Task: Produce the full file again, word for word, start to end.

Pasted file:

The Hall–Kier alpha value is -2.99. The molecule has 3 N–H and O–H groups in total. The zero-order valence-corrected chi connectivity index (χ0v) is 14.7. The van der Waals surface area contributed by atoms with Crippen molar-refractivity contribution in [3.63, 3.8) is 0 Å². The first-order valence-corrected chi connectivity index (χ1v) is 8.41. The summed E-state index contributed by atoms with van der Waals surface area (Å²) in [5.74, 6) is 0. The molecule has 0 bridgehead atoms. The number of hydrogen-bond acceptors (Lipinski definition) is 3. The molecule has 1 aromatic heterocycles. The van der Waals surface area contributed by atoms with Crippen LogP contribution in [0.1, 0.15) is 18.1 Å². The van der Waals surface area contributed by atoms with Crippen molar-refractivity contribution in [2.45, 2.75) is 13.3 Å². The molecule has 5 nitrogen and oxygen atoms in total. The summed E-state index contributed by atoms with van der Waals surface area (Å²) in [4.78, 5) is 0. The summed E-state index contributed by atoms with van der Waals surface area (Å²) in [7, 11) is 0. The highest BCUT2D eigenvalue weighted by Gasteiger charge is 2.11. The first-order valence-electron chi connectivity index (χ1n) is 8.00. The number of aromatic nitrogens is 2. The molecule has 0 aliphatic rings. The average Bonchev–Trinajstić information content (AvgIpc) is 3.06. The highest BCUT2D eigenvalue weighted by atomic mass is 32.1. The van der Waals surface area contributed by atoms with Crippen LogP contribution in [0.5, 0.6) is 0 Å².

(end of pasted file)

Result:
The Hall–Kier alpha value is -2.99. The molecule has 3 N–H and O–H groups in total. The zero-order valence-corrected chi connectivity index (χ0v) is 14.7. The van der Waals surface area contributed by atoms with Crippen molar-refractivity contribution in [3.63, 3.8) is 0 Å². The first-order valence-corrected chi connectivity index (χ1v) is 8.41. The summed E-state index contributed by atoms with van der Waals surface area (Å²) in [5.74, 6) is 0. The molecule has 0 bridgehead atoms. The number of hydrogen-bond acceptors (Lipinski definition) is 3. The molecule has 1 aromatic heterocycles. The van der Waals surface area contributed by atoms with Crippen LogP contribution in [0.1, 0.15) is 18.1 Å². The van der Waals surface area contributed by atoms with Crippen molar-refractivity contribution in [2.45, 2.75) is 13.3 Å². The molecule has 5 nitrogen and oxygen atoms in total. The summed E-state index contributed by atoms with van der Waals surface area (Å²) in [4.78, 5) is 0. The summed E-state index contributed by atoms with van der Waals surface area (Å²) in [7, 11) is 0. The highest BCUT2D eigenvalue weighted by Gasteiger charge is 2.11. The first-order valence-electron chi connectivity index (χ1n) is 8.00. The number of aromatic nitrogens is 2. The molecule has 0 aliphatic rings. The average Bonchev–Trinajstić information content (AvgIpc) is 3.06. The highest BCUT2D eigenvalue weighted by atomic mass is 32.1. The van der Waals surface area contributed by atoms with Crippen LogP contribution in [0.5, 0.6) is 0 Å².